UI Developer at Sky

I build browser powered applications and tooling.

What is Resumability? What is the Qwik framework

So Qwik follows the same sort of patterns of React, and share a very similar syntax to React. So learning how to write a Qwik App is insanely easy.

There is no React happening in the engine, however, it just feels like writing a React app, but with incredibly good performance architecture.

Qwik is Resumable: What does this mean?

To answer this you must understand the state of web in 2023. Most web apps now are written in some Client Serving framework, the reasons for this, is because client based frameworks offered us so much really good quality of life developer features.

Virtual DOM on paper seems like a really great idea. React can perform some logic behind the scenes, saving some paint cycles, rather than drawing to the screen on every single state change. React can kind of bundle them all up together and do in one go. Or decide not to do any rendering changes, if there is no need.

Where were we before this? Server side apps. These are becoming more popular again with the sights of NextJS, Nuxt, etc. Instead of logic happening on the client, or bundling an entire website into small chunks on the client. With server side rendering, the user's browser makes a request to the web app server, and ask for a new page to be delivered.

However, this server side rendering only really worked when you are working on fairly static content. Something like a blog, where content is the same, when you make a request to the server, the same content would be shown. Not much interaction going on here.

So what is the issue here? Can't I just use the server side features of NextJs for my static content. And then the client based features for the rest of my app?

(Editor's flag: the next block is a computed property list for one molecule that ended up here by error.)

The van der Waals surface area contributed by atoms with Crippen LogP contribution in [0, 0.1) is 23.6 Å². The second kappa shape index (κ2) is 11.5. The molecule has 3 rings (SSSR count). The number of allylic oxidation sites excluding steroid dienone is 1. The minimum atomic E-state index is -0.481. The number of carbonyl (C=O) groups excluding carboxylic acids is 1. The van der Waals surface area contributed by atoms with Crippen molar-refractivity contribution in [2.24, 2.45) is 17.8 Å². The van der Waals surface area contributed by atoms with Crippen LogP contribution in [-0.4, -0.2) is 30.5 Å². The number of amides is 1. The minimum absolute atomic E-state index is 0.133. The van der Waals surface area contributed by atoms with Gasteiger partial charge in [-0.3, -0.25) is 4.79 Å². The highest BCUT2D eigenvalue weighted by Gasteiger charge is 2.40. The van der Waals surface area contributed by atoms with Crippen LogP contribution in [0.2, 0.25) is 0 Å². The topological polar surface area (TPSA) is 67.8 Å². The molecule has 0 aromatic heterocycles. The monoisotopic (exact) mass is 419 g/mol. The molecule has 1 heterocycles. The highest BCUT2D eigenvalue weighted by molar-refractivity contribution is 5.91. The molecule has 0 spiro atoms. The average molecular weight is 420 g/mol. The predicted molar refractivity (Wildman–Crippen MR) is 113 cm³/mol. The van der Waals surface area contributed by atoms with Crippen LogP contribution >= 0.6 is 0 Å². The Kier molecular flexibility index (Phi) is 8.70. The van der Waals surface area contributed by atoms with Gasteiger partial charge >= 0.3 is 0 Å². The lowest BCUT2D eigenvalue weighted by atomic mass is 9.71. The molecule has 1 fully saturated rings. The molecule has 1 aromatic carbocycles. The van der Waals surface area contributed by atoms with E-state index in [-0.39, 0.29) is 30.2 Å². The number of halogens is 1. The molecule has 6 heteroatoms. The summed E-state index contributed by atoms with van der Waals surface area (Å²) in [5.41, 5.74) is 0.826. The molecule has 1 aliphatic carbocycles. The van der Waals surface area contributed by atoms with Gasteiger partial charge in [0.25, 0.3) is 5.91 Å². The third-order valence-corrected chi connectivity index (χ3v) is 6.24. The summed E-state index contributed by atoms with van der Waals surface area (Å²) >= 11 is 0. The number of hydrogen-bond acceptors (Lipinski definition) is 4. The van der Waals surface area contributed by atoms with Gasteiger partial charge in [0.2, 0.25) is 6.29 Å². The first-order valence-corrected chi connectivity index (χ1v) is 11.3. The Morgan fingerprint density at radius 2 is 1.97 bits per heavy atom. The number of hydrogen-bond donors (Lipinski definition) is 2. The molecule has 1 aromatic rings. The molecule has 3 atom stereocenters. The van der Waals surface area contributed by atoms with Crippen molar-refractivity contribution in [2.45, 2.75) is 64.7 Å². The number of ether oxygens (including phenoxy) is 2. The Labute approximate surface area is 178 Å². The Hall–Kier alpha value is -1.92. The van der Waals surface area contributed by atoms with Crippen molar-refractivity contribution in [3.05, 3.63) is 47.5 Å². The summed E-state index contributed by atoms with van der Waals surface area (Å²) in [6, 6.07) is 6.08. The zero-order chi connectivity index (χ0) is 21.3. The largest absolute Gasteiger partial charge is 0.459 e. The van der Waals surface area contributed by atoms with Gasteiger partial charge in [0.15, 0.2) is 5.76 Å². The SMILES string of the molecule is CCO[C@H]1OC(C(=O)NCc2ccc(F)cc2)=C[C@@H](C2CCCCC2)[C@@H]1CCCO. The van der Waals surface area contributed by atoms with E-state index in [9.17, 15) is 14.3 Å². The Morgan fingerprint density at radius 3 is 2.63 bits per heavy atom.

Well... Yeah. But what you notice is that within each page in the app. There is always going to be some Static content there. And then some more dynamic content. And also, you maybe even would have some staticly delivered content from the server, that now wants to be dynamic. Maybe fetch some additional stuff from the server.

You also kind of want your content to pause when they no longer need to be dynamic. Having listeners to document changes in a web page does have a fair bit of overhead. The fastest sites are always going to be 100% static, with absolutely minimal styling. This sounds like garbage collection handling, and all this complicated performance handling that web devs have spent decades trying to abstract away.

Qwik deals with this concept of Resumability It is built from the ground up with this very concept baked in. When developing your app, each component by default is 100% static. You can also easily, do some expensive tasks that get run on the server, just moments before the component is mounted on the client. No need to wait for component to mount on the client. And then call a third party api to render the rest of the component. This all happens before the user sees it.

Qwik also understands, you will also need some logic that runs on the client. For example, calculating the document height, and rendering a progress bar based on how much of the page a user has read. In the Qwik documentation they are quite explicit that we keep client based logic small, and only when absolutely necessary.

I am very excited to see the future of Qwik. There are some alternatives frameworks looking to solve the same client based problems, such as Astro. However, I see myself more aligned with the Qwik paradigm and their roadmap.